These experiences still aren’t enough to deter Bart and Homer’s view of the carnival lifestyle as being anything but glamorous. Even after Bart crashes what’s supposedly Adolf Hitler’s car, he and his dad leap at the opportunity to work at the fairgrounds as a means of paying off the property damage. Once again, Bart—so averse to doing actual work earlier on—has no problem taking on whatever carnival owner Colonel Tex asks of him, even if it’s shoveling the bafflingly huge heap of dung expelled by “The World’s Smallest Horse.” Granted, Bart finally realizes how gross the task is once he actually starts doing it.

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Lucky for Bart and Homer, they soon get to man Cooder and Spud’s ring-toss both, where they learn how to rig a game, spot a sucker, and take them for all they’re worth. But while Bart deftly cons Principal Skinner (even in the wake of “The Principal And The Pauper,” nothing has really changed), Homer’s too stupid to recognize when Chief Wiggum’s asking for a bribe. The booth gets shut down by the law, and Cooder and Spud are suddenly left without income or a place to live, so Homer invites them into the Simpsons household.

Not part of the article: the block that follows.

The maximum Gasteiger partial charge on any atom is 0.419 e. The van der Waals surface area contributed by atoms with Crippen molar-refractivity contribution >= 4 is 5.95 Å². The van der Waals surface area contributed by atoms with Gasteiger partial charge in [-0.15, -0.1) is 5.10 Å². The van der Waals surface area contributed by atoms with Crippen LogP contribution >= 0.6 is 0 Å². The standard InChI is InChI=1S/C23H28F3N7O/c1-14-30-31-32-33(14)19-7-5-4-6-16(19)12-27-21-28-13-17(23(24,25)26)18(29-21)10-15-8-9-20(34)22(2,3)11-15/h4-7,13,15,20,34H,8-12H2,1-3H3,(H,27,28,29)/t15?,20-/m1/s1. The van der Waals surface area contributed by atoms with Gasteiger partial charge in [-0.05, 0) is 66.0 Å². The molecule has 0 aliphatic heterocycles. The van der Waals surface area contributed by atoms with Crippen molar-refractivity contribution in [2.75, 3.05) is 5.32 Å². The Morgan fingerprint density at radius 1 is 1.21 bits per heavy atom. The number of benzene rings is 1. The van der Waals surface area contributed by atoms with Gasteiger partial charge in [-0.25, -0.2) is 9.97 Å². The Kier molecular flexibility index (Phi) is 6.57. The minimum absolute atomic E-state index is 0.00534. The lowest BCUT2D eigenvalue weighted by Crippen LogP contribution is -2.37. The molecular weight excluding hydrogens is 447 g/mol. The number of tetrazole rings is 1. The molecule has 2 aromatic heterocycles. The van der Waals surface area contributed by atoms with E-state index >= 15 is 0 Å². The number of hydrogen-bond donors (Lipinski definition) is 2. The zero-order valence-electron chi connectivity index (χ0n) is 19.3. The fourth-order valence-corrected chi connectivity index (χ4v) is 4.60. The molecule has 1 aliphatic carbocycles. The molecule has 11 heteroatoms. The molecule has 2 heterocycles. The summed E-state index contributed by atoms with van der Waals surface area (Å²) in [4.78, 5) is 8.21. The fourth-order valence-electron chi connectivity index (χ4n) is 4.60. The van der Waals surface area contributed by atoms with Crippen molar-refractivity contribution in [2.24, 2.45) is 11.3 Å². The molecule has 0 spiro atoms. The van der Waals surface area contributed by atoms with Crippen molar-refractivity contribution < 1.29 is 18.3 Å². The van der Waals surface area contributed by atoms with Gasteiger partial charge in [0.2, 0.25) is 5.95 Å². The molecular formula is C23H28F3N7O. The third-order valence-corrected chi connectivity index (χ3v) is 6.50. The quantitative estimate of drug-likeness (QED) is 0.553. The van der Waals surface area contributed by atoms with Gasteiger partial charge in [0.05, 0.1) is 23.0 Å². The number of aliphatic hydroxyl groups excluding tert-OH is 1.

It’s an unwise move, given Cooder and Spud’s history of ripping people off for a living, and only Marge seems to have any reservations about the new living arrangement. But even she ends up coming around after the carnies give the whole family tickets to a glass-bottom boat ride. Predictably, when the Simpsons come home still giddy from the sights of marine life and dirty secrets from the show’s past on the ocean floor, Cooder and Spud have changed the locks and taken over the fort. Like my college acquaintance Rider who took in the homeless guy, Homer has gotten his just deserts.

Unlike Rider though, the Simpson patriarch decides to take back what’s his, the family having grown tired of treehouse living, using twigs as toothbrushes, and having to listen to Cooder hog their television (“That Urkel’s a hoot!”). Fortunately, Homer is now well familiar with the art of grifting someone. Thanks to a scheme involving a game of ring toss with a hula hoop and the house’s chimney and, more importantly, the Simpsons dashing back into their home when Cooder and Spud aren’t looking, things quickly go back to normal.